This is very important, because you may identify an area where all of your competitors have content, but not the site you're looking at. This is a really good starting point, and it can help you make initial content suggestions and get some sort of window into your competitors' content strategies. Speaking of content, let's talk about reviewing content as part of an SEO audit.
That's probably where I spend the most time personally when I'm doing audits, because it's really valuable and there's also so many different things to look at and you can find something new pretty much every time. However, when you're looking at a particular B2B site, you need to make sure that you look at the funnel. Does it have content for all stages of the funnel, and does it move people from one stage to the next?
So take a look at their site as if you were someone visiting for the first time. Take a look at their outreach content and see: are there any mid-funnel CTAs? Is it clear what the next step is that they want me to take? Or what is the ultimate conversion they want people to make at the purchase stage? Is the contact form really clear?
How easy is it to navigate to the demo, if that's a really important conversion for them? Look at their content and what they do, including making sure they have content for the entire funnel. This is another good opportunity to evaluate your competitors. Do the same thing on your competitors' sites. See if there's anything they're doing really, really well that the site you're looking at isn't doing.
Take screenshots. Share some specific things that a competitor is doing that maybe you can learn from and find a way to do your own version on your site.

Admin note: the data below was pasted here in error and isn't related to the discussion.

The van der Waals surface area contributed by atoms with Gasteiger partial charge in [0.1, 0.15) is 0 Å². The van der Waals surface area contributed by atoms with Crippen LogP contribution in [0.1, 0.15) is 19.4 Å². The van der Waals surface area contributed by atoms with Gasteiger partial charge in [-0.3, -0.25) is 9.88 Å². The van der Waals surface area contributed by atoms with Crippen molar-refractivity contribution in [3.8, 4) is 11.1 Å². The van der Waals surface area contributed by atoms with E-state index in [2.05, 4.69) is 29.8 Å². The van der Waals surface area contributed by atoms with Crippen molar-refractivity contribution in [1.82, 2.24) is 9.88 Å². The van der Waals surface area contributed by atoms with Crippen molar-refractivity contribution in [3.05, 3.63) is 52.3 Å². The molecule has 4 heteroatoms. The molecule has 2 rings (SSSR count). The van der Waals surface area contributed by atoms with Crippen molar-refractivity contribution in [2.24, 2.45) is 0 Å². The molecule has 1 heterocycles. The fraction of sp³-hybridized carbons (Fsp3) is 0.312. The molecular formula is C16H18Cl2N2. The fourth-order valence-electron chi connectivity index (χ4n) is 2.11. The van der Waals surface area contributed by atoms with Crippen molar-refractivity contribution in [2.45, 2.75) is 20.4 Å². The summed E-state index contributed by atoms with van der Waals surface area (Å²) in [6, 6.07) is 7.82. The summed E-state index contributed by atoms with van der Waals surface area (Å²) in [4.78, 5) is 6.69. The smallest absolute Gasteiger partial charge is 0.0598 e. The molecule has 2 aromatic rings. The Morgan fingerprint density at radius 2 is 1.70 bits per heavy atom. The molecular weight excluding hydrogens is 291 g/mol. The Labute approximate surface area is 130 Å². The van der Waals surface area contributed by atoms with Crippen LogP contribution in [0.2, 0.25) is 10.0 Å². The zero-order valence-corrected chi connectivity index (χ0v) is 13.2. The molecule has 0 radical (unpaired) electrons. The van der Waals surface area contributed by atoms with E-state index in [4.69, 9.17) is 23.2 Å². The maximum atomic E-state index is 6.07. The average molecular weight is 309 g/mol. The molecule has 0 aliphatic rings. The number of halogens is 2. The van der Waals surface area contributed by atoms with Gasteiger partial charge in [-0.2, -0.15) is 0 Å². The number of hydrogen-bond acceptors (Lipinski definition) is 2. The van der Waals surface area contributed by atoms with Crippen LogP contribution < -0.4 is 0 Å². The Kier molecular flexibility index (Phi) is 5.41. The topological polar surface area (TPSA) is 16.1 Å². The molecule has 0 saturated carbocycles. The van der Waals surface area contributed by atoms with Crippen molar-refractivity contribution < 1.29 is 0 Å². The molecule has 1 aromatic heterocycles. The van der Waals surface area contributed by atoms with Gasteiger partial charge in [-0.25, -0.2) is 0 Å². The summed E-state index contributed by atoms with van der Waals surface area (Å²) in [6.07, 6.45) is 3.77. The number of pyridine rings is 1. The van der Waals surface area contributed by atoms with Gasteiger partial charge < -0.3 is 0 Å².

Alright. Another area that you should always make sure to include is the technical area, because we all know that even if you have the best content on your site, if your technical SEO is a mess, it won't really matter if you're not able to get that content indexed.
So a good place to start is to do Moz's On-Demand Crawl so you can take a look at things like 404 errors, duplicate content, maybe missing metadata on all of their really valuable main pages. That's good information to have and to share. Then you also want to expand that analysis to look at things like site speed. Maybe their site speed is really bad, and they've never prioritized that issue.
Use Google Speed Insights page. See if there are specific recommendations that you can give them that you can help them fix, because ultimately it's about trying to get them to want to work with you and how you could help them solve these problems. You can also look at things that might impact indexing. Take a look at their robots.txt.
Take a look at their sitemap. Check all the boxes and make sure there is nothing that will impact the look of the search.
Finally, I always like to look outside the site. This is another great use of Moz. I like to use Moz's link profile comparison option to get an idea of how you stack up against your competitors when it comes to off-site.
I know that off-site is really hard. Link building is hard, and it takes a long time to get results. But knowing how you stack up against your competitors, in terms of domain authority and total number of links, really helps you get an idea of how hard and how long it will take to catch up to your competitors in the search engine results page.
So I always like to take a look at domain authority, external links, linking domains and information retrieval to see who is going to be the hardest, who is the most authoritative and where we are today. You can also take a look at specific backlink profiles and link overlap, very similar to competitor overlap.
See if there's a site that all your competitors have backlinks to and you don't. Maybe it's really relevant, an industry publication, and you can provide that to them and you can help them eventually, hopefully, get a link from there as well. All right. So, we took a look at the keywords, the content, the techniques, and the off-site. If you've followed all the steps, you should have a pretty good audit with actions to take in the short and long term.